FDA now looking at all Cox-2 Inhibitors

Pamela Egan Practical Practitioner

By: Pamela Egan, FNP-C CDE

FDA now looking at all Cox-2 Inhibitors

Lots of patients are asking about alternatives to Vioxx.

The jury is still out on whether the increased risk of heart attack and stroke seen with Vioxx is a class effect. There’s concern that all of the COX-2 inhibitors might increase cardiovascular risk by making blood clots more likely.

So far these risks haven’t been seen with Celebrex… possibly because it’s less selective for COX-2 than Vioxx. This means Celebrex might have less COX-2 benefits and less adverse effects.

But there is some evidence that Bextra might increase the risk of heart attacks in coronary bypass patients. And Bextra is more likely to cause serious skin reactions than Celebrex.

The FDA will now require a closer look at all COX-2’s. Patients will be re-assessed whether they need any COX-2 inhibitor. This depends on the risk of GI complications… and risk of heart disease.

For patients with a low GI risk, there’s no advantage in using a COX-2. It is recommended to use a traditional non-steroidal anti-inflammatory…naproxen, ibuprofen, etc.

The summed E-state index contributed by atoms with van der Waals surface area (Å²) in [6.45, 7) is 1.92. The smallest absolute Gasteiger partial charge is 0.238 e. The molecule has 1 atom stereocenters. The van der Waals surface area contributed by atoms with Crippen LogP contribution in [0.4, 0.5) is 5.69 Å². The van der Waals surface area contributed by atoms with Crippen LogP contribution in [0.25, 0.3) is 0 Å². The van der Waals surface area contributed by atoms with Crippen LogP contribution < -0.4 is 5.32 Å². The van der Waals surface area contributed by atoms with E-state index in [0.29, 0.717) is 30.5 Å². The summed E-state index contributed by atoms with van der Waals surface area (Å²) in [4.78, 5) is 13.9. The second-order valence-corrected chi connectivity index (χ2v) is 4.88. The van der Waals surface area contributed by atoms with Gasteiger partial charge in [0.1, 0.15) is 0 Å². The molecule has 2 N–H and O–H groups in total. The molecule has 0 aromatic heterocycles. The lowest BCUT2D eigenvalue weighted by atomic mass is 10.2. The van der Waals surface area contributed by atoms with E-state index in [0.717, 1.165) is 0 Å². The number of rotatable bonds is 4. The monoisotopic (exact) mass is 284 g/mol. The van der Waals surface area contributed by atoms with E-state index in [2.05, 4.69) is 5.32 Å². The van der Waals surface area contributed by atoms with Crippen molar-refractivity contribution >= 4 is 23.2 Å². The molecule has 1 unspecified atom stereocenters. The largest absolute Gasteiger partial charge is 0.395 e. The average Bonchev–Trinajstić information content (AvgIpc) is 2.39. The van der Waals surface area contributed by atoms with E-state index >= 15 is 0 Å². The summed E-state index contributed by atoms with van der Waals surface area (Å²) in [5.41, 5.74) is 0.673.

For patients with a high GI risk it is recommended to use a traditional NSAID plus a proton pump inhibitor such as Nexium or Protonix…or a COX-2 if patients don’t have heart disease.

For patients on low-dose aspirin, there’s no benefit to using a COX-2 inhibitor…aspirin negates any GI benefit from using a COX-2. Try to avoid chronic ibuprofen. Chronic ibuprofen seems to interfere with aspirin’s anti-platelet effects. It is recommended to give a traditional NSAID with a PPI if needed to reduce GI risks for patients on aspirin.

Mobic (meloxicam) is getting more attention. Some call it a “COX-one-and-a-half” because it’s more selective than traditional NSAIDs…but not as much as a COX-2 inhibitor. But there’s no proof that Mobic reduces the risk of GI complications.

Keep in mind that all NSAIDS, including COX-2’s, can lead to edema, high blood pressure, or heart failure. All NSAID’s should be taken with food to avoid gastrointestinal adverse effects.

All patients should respect all the NSAID’s and use them only as needed. Long-term therapy should be monitored.

This article was originally published November 22, 2004 in The St. Tammany News.

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